If you were to ask Google for ideas on driving foot traffic to your business, you’d be flooded with suggestions like “run a massive sale” or “hold a VIP event”. Then there’s advice to do a letterbox drop or boost a Facebook post to spread the word.
Sure, from time to time there might be an unexpected change in your business that prompts a more reactive approach to attracting customers. If you have seasonal demands in your business, your franchisor might organise something specific for your brand to drive an increase in foot traffic, but as a whole, getting customers through the door is no longer a discrete or standalone activity.
Customers today are overwhelmed with choice so getting a potential customer through your door is no longer the end game: ensuring they buy from you is. Customers travel through a series of steps before they even set foot inside a local business and every step further defines their buying experience with you. Each part of the journey has a different objective, requires a different message, and uses different marketing channels. If you are focusing your marketing efforts solely on driving foot traffic, you are missing out on opportunities to engage and connect with your customer.
The Marketing Lab segments this customer journey into 5 stages.
This is about advertising and helping a potential customer identify their need for your product or service. This covers the brand campaigns that your franchisor is doing on your behalf, it’s the social media paid ads you run, and it’s the bus stop signage and the letterbox drops you do. All of these things contribute to helping a customer realise they have a need and that your business can meet those needs.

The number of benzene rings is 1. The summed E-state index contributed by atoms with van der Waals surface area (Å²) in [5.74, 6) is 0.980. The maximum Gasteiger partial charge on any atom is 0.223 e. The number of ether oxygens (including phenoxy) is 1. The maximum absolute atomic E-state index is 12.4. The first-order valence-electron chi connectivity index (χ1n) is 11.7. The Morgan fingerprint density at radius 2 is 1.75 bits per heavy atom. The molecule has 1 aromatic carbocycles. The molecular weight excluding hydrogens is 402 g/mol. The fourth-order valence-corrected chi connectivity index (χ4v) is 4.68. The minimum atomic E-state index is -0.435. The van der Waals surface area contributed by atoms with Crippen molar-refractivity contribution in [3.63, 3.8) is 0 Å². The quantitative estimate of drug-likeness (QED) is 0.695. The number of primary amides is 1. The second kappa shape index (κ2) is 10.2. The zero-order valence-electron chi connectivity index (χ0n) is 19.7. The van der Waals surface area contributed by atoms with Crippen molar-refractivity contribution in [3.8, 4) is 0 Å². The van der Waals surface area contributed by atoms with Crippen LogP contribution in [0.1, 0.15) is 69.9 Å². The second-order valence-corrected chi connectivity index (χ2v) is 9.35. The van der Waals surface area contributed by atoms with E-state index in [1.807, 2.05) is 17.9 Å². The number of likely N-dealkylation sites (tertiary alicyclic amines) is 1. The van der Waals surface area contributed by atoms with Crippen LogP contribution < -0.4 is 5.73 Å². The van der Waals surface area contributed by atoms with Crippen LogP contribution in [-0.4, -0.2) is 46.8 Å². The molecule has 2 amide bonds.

Once a customer has recognised they have a need, the next step is to look for a business to fulfil that need. This may come days, weeks or months after they’ve seen your (or your competitors!) ad, so your business must be easy to find. The physical location of your business, signage and in centre directories, and your online presence all matter here.
Once a customer has found you, they are likely to try to validate if you are the best choice for them. We’ve known for a long time that referrals are powerful, but now public consensus can sway a purchase decision and impact your brand. Now, more than ever your online reputation is vital. Supporting and engaging with your local community, keeping your social channels fresh and on brand and acknowledging positive and negative reviews are all ways you can improve your potential customer’s opinion of you.
This is the magic that happens at point of purchase. Being a part of a franchise brand, you already have a big head start in this space over non-franchise businesses. Your product and services have been refined and your systems and process facilitate a great transaction. Customer service and how your staff interact with your customers is where you should focus your attention.
The experience your customer has with your business continues after the purchase itself and the fact is, it costs less to connect with an existing customer than it does to find a new one. Loyalty programs, NPS, VIP Events and nurture programs all encourage your customers to come back.
A significant advantage to owning a franchise is you have a powerful brand behind you that immediately builds credibility for your business. Your franchisor is also likely to be taking care of some of your marketing initiatives at each stage of the customer journey which is fantastic. As you get closer to the customer purchase point, local area marketing becomes more and more about your story, and this is where you can really drive results for your business!
Build out a marketing plan, align it to your franchisor marketing activities, and start with small steps to improve how you connect with your customers at each stage of their journey. Focusing on each step in the customer journey will build stronger relationships and there’s a good chance that you’ll have more than strong foot traffic, you’ll have a strong bottom line.
This article was written by Kelli Ponting and published in Issue 31 VOL6 of Inside Franchise Business.